OTTAWA, July 3, 2019 /CNW/ - Today, the Honourable Marie-Claude Bibeau, Minister of Agriculture and Agri-Food, announced that the Canadian Food Inspection Agency (CFIA) and the European Commission's Department of Health and Food Safety (DG SANTE) have agreed to an African swine fever (ASF) zoning arrangement to allow for safe trade of swine products from disease-free zones in the event of an ASF outbreak.
This is part of the Government of Canada's continued actions to protect Canadian pigs and the economy in light of the pace at which ASF is spreading through parts of Asia and Europe. Benefiting Canadian farmers and producers, the arrangement should allow for continued trade of pork and pork by-products from ASF-free zones.
Zoning is an internationally recognized tool used to help manage animal diseases and facilitate international trade. If a positive case of ASF is confirmed in an area, geographic boundaries are defined to contain the outbreak. These geographic boundaries are control zones established in accordance with World Organisation for Animal Health (OIE) principles. The areas outside of these control zones are disease-free zones.
While there are zoning principles already in place with the EU that apply to ASF under the Canada-EU Comprehensive Economic and Trade Agreement (CETA), the arrangement are an additional step forward in international collaboration in mitigating the risk of ASF while maintaining safe trade.
This arrangement is a key step in Canada's ongoing preparedness efforts to safeguard Canada's pork industry. Pork is Canada's fourth-largest agricultural sector, contributing about $24 billion to the Canadian economy annually.
"Through continued international collaboration, the Government of Canada is taking a leadership role in preventing and mitigating the potential impact of ASF, should it be introduced to Canada. Following the recently announced Canada/US zoning arrangement, we have now reached a similar arrangement with the EU so that our farmers can continue to earn their livelihoods from the trade of pork and pork products in case ASF is found in Canada.''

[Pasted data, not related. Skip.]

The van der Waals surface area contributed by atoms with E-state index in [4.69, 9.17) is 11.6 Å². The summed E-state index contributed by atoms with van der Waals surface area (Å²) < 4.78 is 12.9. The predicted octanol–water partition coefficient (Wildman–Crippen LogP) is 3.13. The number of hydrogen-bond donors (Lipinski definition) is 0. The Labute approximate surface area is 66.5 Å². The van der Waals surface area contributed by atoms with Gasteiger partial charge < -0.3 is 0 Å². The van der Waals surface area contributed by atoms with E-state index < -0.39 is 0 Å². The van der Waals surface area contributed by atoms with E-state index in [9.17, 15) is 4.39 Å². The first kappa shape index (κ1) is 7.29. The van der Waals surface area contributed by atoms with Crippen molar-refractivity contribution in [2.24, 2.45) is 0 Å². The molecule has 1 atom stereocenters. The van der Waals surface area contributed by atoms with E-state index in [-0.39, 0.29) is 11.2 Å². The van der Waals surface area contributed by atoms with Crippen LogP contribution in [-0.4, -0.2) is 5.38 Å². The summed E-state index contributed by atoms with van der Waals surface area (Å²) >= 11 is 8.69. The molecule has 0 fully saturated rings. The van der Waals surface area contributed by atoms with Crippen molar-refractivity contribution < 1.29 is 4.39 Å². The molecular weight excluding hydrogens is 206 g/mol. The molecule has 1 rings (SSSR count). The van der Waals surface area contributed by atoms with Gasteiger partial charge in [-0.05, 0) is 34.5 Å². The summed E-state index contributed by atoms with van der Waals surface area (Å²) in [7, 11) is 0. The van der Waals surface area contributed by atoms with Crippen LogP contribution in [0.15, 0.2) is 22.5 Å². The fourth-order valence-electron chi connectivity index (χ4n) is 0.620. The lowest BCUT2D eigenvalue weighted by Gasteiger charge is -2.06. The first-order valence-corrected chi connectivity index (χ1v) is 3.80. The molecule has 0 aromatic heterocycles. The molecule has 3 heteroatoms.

- The Honourable Marie-Claude Bibeau, Minister of Agriculture and Agri-Food
"Canada and EU will continue to share expertise to prevent and control the spread of African swine fever. This arrangement is testament to our continued cooperation with international partners and our commitment to mitigating the potential impacts of ASF on Canada's economy."
- Dr. Jaspinder Komal, Chief Veterinary Officer for Canada
- Canada exported over 4.2 million dollars' worth of pork and pork products to the EU in 2018.
- There is no treatment or vaccine for ASF. CFIA is keeping a close eye on any research related to the treatment and control of ASF, including vaccine development, through our international collaboration.
- There is no evidence that the ASF virus can infect humans, and it is not considered a food safety risk.
- Canada's pork industry supports more than 100,000 direct and indirect jobs and contributes about $24 billion annually to the Canadian economy.
- In 2018, 1.2 million tonnes of pork, valued at $3.8 billion, were exported to 87 countries.
- Canada is the third-largest pork exporting country in both value and volume and represents 20% of the world's pork trade.
- Framework for the prevention and control of African swine fever
- African Swine Fever Forum: Concept paper
- African swine fever (Canadian Food Inspection Agency)
- Canada, United States agree on application of zones to allow safe trade in the event of an African swine fever outbreak
- Government of Canada responding to the threat of African swine fever
SOURCE Canadian Food Inspection Agency (CFIA)
For further information: Katie Hawkins, Director of Communications, Office of the Minister of Agriculture and Agri-Food, 613-773-1059, [email protected]; Canadian Food Inspection Agency, Media relations: 613-773-6600, [email protected]